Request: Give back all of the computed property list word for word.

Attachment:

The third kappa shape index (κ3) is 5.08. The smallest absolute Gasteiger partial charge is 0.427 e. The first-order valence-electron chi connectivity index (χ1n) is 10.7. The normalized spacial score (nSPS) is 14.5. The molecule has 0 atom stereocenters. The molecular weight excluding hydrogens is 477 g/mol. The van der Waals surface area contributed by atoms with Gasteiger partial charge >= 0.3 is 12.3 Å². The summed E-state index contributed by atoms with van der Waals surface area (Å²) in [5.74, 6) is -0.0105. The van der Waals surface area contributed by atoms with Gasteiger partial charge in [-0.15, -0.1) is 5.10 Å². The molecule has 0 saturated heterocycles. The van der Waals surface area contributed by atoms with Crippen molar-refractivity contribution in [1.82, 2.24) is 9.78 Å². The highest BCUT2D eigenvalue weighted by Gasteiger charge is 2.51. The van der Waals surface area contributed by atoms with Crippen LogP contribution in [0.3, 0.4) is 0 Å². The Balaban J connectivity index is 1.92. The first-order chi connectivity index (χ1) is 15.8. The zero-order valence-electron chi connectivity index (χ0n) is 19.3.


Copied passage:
The third kappa shape index (κ3) is 5.08. The smallest absolute Gasteiger partial charge is 0.427 e. The first-order valence-electron chi connectivity index (χ1n) is 10.7. The normalized spacial score (nSPS) is 14.5. The molecule has 0 atom stereocenters. The molecular weight excluding hydrogens is 477 g/mol. The van der Waals surface area contributed by atoms with Gasteiger partial charge >= 0.3 is 12.3 Å². The summed E-state index contributed by atoms with van der Waals surface area (Å²) in [5.74, 6) is -0.0105. The van der Waals surface area contributed by atoms with Gasteiger partial charge in [-0.15, -0.1) is 5.10 Å². The molecule has 0 saturated heterocycles. The van der Waals surface area contributed by atoms with Crippen molar-refractivity contribution in [1.82, 2.24) is 9.78 Å². The highest BCUT2D eigenvalue weighted by Gasteiger charge is 2.51. The van der Waals surface area contributed by atoms with Crippen LogP contribution in [0.3, 0.4) is 0 Å². The Balaban J connectivity index is 1.92. The first-order chi connectivity index (χ1) is 15.8. The zero-order valence-electron chi connectivity index (χ0n) is 19.3.